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Six Rules for Achieving A Solid, Lasting Career

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Six Rules for Achieving A Solid, Lasting Career
Contributed By Arlene Hirsch
Ms. Hirsch is a career counselor in Chicago. This article has been adapted from an excerpt from her book, "How to Be Happy at Work" (Jist Publishing, 2003).

Times change. People change. Technology progresses and challenges everyone to adapt to new ways of living and working.
The Gold Rush mentality that ushered in the dot-com economy left many people expecting to be millionaires at 25, able to retire to a life of fun and play. So, why didn't Bill Gates, the billionaire founder of Microsoft Corp., retire years ago? The truth is that Mr. Gates likes the game. He likes to challenge himself and his people to change the world. This "Pope of PC" once said he believes "success is a lousy teacher. It seduces smart people into thinking they can't lose."
These six rules may be better guides:
Rule 1: Motivation is the key to success.
The key to understanding personal motivation is in knowing what energizes you -- what kinds of activities, people, places, and situations are personally stimulating and fulfilling? For John, a systems analyst, teamwork and a spirit of innovation are the keys to sustaining motivation. John changes careers every three or four years when he feels he knows more than his boss and his colleagues or that his environment is resistant to change. After each job change, he finds himself re-energized by a new set of challenges and teammates.
Sally is motivated by the need to make a contribution. She needs to feel like her work matters and makes a difference. This need convinced Sally to switch from banking to fundraising. Both professions involve a bottom-line mentality, but Sally now enjoys using her ingenuity and people skills to raise funds for worthy causes.
Rule 2: Success takes hard work.
Any meteoric rise takes preparation and hard work. Thomas Edison once remarked that "a genius is a talented person who does his homework." Bill Gates was a computer geek before he was catapulted into the limelight. Michael Jordan was a hardworking and determined high-school and college athlete before he became one of the greatest athletes of all time. These men are rich, but they devoted themselves to their work, have been willing to work hard, and haven't been daunted by failure. They know that success depends on learning from mistakes and overcoming challenges.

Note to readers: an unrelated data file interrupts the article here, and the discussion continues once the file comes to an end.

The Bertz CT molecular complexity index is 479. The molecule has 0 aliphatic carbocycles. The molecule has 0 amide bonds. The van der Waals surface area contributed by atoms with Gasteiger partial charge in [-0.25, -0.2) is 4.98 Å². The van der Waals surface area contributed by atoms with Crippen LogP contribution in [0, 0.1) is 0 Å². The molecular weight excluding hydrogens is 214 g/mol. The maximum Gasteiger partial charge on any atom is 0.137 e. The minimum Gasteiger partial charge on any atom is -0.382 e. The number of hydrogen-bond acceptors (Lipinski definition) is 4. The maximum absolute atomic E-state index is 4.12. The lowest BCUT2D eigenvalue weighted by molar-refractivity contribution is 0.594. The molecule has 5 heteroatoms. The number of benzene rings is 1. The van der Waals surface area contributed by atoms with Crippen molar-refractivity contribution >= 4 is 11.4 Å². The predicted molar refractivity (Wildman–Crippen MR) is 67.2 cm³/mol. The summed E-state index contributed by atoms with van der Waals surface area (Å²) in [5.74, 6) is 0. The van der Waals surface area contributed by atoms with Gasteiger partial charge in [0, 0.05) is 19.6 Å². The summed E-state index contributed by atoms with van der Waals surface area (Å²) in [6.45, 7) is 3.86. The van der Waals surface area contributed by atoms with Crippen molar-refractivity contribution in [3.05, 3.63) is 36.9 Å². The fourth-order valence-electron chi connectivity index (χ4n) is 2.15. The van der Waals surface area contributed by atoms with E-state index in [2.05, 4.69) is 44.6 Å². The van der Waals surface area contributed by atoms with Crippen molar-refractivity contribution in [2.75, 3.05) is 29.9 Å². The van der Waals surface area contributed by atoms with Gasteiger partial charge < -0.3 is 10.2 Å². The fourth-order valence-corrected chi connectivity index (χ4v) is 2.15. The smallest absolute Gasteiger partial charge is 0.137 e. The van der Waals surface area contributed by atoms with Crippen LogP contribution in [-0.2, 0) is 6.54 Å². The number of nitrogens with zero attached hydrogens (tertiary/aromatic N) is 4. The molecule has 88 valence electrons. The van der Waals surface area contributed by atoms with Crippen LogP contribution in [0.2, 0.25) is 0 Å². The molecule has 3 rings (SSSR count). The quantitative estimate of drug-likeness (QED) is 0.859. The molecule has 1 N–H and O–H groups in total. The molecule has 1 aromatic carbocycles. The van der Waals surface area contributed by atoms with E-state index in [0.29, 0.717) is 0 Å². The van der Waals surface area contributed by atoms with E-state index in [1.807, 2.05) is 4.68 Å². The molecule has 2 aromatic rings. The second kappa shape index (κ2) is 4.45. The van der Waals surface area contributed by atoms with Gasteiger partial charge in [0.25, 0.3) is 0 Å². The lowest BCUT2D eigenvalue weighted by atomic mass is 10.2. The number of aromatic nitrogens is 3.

It's not enough to be ambitious. The world is filled with ambition. And the path to success is littered with discarded dreams and disillusioned people who never achieved the recognition or success they felt they deserved. It would be great to skip having to make investments of time, energy, and money in skill- and credential-building and go straight to the rewards. But as Jack Kerouac once said, "Walking on water wasn't built in a day." There's a learning curve -- the so-called "journey." The lessons and skills you learn on the path to accomplishment can be as rewarding as the goal itself.
Indeed, it's wiser to think in terms of "everyday successes" or little wins, rather than focus on the giant jackpot. Little wins add up to big wins and are more easily achievable. They include the satisfaction of resolving a customer dispute, gaining a new skill, writing a report, getting a good performance appraisal, improving on an existing ability, and learning to handle constructive criticism. These little victories are the building blocks of a good reputation, the name you acquire for yourself through your work.
Rule 3: Follow your dream.
Missions are the values or dreams that drive super achievers to pursue
excellence. Clinical psychologist Charles Garfield researched super achievers in business to learn what made them different. In his book "Peak Performers" (Avon, 1991), he reveals that these executives achieve consistently impressive and satisfying results without burning out because "they went and pursued their dreams." In every peak performer, Dr. Garfield found a desire to excel at something the person truly cared about.
A number of mission-driven career changers emerged after the collapse of the World Trade Center on Sept. 11, 2001. In the face of so much individual heroism and tragedy, many ambitious and talented men and women suddenly felt compelled toward more meaningful work. Some switched from for-profit employers to nonprofit organizations in an effort to create more meaningful, service-oriented work lives; others applied to the Peace Corps or similar groups. Sam, a 29-year-old real-estate broker, ditched his real-estate career to go back to school to become a social worker; Katie, a college junior, took a year off from her studies to do volunteer work; and Simon, a 25-year-old teacher, decided to become a police officer.
Rule 4: Honor your talents.
When Harvard University psychologist Howard Gardner conducted his landmark
research on "multiple intelligences," he opened the door to a fuller
understanding of human potential. In contrast to society's traditional emphasis on verbal and analytical abilities as the pinnacle of intelligence, Dr. Gardner put forth a more expanded vision that includes linguistic, musical, spatial, kinesthetic, emotional, interpersonal, and intrapersonal intelligences.
The more we are able to develop our many intelligences, the more capable and evolved we will become. Understanding yourself as a multifaceted individual with many talents and possibilities also enables you to expand your vision of your own career potential.